UCC leaders call for action, offer comfort after California shooting
Fourteen people were slain Wednesday, Dec.2, in the deadliest bout of gun violence in the United States since the Sandy Hook Elementary School shooting in Connecticut in 2012. This latest tragedy at a social services center in San Bernardino, Calif., which once again reignites the gun control debate, leaves 14 dead, at least 21 injured, and leaders of the United Church of Christ calling on the nation’s elected officials to act.
“Advent is a time of reminding ourselves that we live in a ‘not yet’ world, a season in which dreams of peace and hope and joy call us to greater things while current realities threaten to undo all that those dreams inspire,” said the Rev. John Dorhauer, UCC general minister and president. “We lift up in prayer all the victims of the gun violence that erupted yesterday in San Bernardino.”
“We also call for meaningful action from our government,” Dorhauer continued. “Please pass a gun bill that gives citizens a chance to go to school, work, church, and shopping without the ever-present threat of death tolls rising.”
So far in the United States in 2015, there have been more mass shootings (by this definition an incident in which four or more people are shot, but not necessarily killed) than there have been days in the calendar year. The nation has seen 355 mass shootings in 337 days in 2015 through Dec. 3, according to ShootingTracker.com, which tracks deaths by guns in America. On 20 days this year, four or more mass shootings occurred in a single day.
“These are difficult days. We feel at a loss in so many ways to know how to respond or what to say or more importantly what to do. I don’t think there are any easy answers but I do have a sense that God is weeping over what is happening in our world,” said the Rev. Kent Siladi, conference minister of the UCC Connecticut Conference. He also added that witness is critical in this time.
“In this season of Advent we wait. We wait, but our waiting is not a time of inaction,” Siladi said. “It is a time to allow our hearts to be broken open once again to the Incarnation of God. Into the midst of pain and suffering, of warfare and violence, of doubt and derision, God came as a child. Into our pain and suffering, warfare and violence — God comes again. This week we hear about John the Baptist, the ‘wild thing’ — proclaiming a baptism of repentance for the forgiveness of sins. That’s a very fine way for all of us to prepare this season.”
The heavily-armed couple opened fire on a holiday party that one of the attackers attended at the Inland Regional Center before he left in anger. The husband and wife fled the scene after the murders and were fatally shot during a police chase hours later. Police have said that the attackers, who wore masks and tactical gear, carried two assault rifles, two handguns and more than 1,600 rounds of ammunition.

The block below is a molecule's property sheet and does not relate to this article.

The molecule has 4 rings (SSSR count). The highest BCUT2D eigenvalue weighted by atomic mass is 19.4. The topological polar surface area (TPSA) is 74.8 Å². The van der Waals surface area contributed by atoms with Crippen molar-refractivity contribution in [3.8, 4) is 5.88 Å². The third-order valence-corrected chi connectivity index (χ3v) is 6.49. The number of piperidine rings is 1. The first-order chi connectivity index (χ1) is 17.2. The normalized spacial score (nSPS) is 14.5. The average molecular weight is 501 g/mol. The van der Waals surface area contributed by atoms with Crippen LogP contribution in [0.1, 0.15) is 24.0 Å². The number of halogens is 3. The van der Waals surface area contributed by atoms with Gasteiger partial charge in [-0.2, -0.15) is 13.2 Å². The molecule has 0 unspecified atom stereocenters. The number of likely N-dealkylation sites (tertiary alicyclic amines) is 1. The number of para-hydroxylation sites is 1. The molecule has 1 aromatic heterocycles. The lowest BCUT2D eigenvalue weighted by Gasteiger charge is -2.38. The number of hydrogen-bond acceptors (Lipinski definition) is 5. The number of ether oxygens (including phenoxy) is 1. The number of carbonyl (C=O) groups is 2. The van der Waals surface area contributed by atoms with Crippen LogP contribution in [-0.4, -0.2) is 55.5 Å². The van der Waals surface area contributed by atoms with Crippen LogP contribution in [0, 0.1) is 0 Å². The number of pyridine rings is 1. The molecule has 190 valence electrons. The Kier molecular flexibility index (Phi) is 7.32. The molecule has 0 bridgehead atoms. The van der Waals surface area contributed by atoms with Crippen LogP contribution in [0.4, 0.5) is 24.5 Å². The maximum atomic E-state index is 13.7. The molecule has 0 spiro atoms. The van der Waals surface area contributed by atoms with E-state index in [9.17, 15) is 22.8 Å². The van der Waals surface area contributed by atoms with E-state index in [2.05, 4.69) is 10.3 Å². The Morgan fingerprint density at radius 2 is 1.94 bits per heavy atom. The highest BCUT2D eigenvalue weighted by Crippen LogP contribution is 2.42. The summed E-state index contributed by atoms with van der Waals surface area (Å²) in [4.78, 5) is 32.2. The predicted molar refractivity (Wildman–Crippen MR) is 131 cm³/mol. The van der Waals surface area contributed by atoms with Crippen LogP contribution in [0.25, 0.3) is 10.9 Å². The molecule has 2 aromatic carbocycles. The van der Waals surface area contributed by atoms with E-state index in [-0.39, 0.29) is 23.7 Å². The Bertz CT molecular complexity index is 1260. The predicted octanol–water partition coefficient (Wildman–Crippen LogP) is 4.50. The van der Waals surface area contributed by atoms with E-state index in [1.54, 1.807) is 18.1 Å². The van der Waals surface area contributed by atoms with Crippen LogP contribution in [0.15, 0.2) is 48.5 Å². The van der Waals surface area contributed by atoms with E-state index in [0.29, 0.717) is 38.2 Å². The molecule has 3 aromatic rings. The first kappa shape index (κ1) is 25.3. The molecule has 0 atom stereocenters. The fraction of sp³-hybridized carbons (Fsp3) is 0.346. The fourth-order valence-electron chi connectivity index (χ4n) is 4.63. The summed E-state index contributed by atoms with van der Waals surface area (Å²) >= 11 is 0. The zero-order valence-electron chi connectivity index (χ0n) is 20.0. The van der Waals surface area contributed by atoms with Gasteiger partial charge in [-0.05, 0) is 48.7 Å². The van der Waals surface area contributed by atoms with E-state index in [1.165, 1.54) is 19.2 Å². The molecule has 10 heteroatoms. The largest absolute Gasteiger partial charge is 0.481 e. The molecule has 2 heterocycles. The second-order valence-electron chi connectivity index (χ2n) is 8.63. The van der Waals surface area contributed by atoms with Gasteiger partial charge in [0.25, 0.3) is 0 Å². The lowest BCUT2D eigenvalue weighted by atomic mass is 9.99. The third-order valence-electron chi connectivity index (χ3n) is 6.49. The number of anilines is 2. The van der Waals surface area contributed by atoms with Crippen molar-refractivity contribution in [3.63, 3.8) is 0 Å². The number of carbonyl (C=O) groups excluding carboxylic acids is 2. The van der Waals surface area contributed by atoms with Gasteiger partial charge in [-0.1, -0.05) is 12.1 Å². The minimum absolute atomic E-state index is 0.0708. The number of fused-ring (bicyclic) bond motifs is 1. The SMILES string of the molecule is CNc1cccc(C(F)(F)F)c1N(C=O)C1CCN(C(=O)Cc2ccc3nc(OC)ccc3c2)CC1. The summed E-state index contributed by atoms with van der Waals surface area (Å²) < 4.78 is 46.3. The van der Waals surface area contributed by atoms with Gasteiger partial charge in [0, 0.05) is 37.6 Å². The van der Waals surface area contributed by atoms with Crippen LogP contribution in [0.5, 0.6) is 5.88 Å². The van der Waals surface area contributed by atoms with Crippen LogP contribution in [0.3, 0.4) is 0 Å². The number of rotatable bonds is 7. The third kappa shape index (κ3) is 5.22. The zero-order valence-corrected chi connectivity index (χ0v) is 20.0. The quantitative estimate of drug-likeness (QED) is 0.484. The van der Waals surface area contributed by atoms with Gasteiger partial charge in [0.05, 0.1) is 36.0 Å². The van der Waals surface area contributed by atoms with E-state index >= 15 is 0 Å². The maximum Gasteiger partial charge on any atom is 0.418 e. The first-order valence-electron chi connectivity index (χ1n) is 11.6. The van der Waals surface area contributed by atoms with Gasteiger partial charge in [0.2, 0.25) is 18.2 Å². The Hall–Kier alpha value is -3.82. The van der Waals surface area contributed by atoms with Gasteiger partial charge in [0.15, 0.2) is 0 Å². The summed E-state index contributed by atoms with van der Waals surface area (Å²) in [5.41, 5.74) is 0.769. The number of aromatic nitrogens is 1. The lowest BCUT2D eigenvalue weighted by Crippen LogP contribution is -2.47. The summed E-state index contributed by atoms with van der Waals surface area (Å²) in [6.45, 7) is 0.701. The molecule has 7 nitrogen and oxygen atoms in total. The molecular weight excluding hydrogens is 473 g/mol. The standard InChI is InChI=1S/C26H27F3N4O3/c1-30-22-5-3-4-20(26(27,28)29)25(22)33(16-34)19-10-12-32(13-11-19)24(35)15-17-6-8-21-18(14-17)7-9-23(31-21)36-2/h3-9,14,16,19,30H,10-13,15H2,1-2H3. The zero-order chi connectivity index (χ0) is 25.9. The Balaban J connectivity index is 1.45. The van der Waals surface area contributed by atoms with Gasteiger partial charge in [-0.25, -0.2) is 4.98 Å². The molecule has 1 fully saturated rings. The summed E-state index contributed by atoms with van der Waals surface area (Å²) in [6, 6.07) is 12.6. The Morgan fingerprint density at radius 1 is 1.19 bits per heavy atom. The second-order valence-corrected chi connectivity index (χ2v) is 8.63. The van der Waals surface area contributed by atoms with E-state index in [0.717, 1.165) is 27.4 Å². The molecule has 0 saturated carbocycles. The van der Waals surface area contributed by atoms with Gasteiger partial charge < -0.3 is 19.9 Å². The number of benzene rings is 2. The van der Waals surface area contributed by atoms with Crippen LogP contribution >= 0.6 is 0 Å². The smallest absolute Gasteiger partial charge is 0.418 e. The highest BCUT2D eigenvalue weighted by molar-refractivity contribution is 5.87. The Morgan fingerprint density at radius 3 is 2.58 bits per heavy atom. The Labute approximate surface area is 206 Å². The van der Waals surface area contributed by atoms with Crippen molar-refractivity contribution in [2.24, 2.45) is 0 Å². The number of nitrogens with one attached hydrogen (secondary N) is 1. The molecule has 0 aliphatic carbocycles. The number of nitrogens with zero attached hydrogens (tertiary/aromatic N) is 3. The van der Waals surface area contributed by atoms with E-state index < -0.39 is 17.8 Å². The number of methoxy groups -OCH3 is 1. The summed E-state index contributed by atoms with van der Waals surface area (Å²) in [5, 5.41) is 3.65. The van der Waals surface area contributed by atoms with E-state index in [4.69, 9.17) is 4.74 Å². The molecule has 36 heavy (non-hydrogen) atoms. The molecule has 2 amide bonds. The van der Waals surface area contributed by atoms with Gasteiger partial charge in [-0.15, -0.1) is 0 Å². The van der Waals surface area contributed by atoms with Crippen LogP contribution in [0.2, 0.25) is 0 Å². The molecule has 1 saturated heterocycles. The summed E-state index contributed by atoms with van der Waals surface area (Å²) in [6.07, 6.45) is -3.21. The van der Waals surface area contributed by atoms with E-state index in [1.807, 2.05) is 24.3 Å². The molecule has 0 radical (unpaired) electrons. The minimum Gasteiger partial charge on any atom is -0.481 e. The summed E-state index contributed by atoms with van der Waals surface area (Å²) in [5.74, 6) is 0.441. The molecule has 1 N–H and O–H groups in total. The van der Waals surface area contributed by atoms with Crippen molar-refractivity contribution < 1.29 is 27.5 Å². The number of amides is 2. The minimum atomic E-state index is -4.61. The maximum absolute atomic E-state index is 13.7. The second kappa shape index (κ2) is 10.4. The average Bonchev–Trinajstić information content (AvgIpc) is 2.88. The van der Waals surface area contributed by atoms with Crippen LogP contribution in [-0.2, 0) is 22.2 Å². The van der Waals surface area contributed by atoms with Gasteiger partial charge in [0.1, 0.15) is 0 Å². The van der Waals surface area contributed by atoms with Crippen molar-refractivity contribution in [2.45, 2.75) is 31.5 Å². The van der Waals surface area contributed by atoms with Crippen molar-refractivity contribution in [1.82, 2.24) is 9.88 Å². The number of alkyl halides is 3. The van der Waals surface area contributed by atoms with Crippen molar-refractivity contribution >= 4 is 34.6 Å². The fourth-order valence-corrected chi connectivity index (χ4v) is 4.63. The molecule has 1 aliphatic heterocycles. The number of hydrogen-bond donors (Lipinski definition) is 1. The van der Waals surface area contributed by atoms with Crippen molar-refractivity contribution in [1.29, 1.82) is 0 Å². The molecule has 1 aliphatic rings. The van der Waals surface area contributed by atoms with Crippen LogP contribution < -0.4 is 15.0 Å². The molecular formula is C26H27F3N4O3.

The Inland Regional Center is a private community center for people with developmental disabilities, with a staff of 670 that serves more than 31,000 people. The Rev. Kelli Parrish Lucas, chair of UCC Disabilities Ministries, offered a prayer in response: “We ask you [Holy God] to be with those who experience increased anxiety or fear because of the shooting at the Inland Regional Center. We pray for persons with disabilities who now may fear to seek out the support services they need,” she wrote.
The violence occurred just days before thousands of people of faith across the country were set to observe National Gun Violence Prevention Sabbath Weekend, Dec.10-14, to remember those who have lost their lives to gunfire, to pray for those who have lost loved ones, and to discuss and advocate for strategies aimed at reducing gun violence. The event is a collaborative effort of more than 50 denominations and faith-based organizations participating in local events such as prayer, song, vigils and education.
Thursday afternoon in the Washington, D.C., area, more than 70 faith leaders from Christian, Jewish and Muslim traditions were signatories to a letter released at Westmoreland Congregational UCC in Bethesda, Md. The letter, organized by the Potomac Association of the UCC, called on Congress to pass tougher gun legislation.
“As clergy members and religious leaders we commit to prayer, preaching and teaching respect and non-violence, and caring for individuals who know injury and grief,” the letter said. “We call on all people of goodwill to join us in demanding that our elected officials at all levels — but especially members of the Unites States Congress — enact universal background checks, safe storage requirements, limits on large gun purchases, and limits on straw purchasers.”
“Too many lives have been lost. Too many families grieve. We ache for our nation,” the letter concludes. “Now is the time to work for change.”
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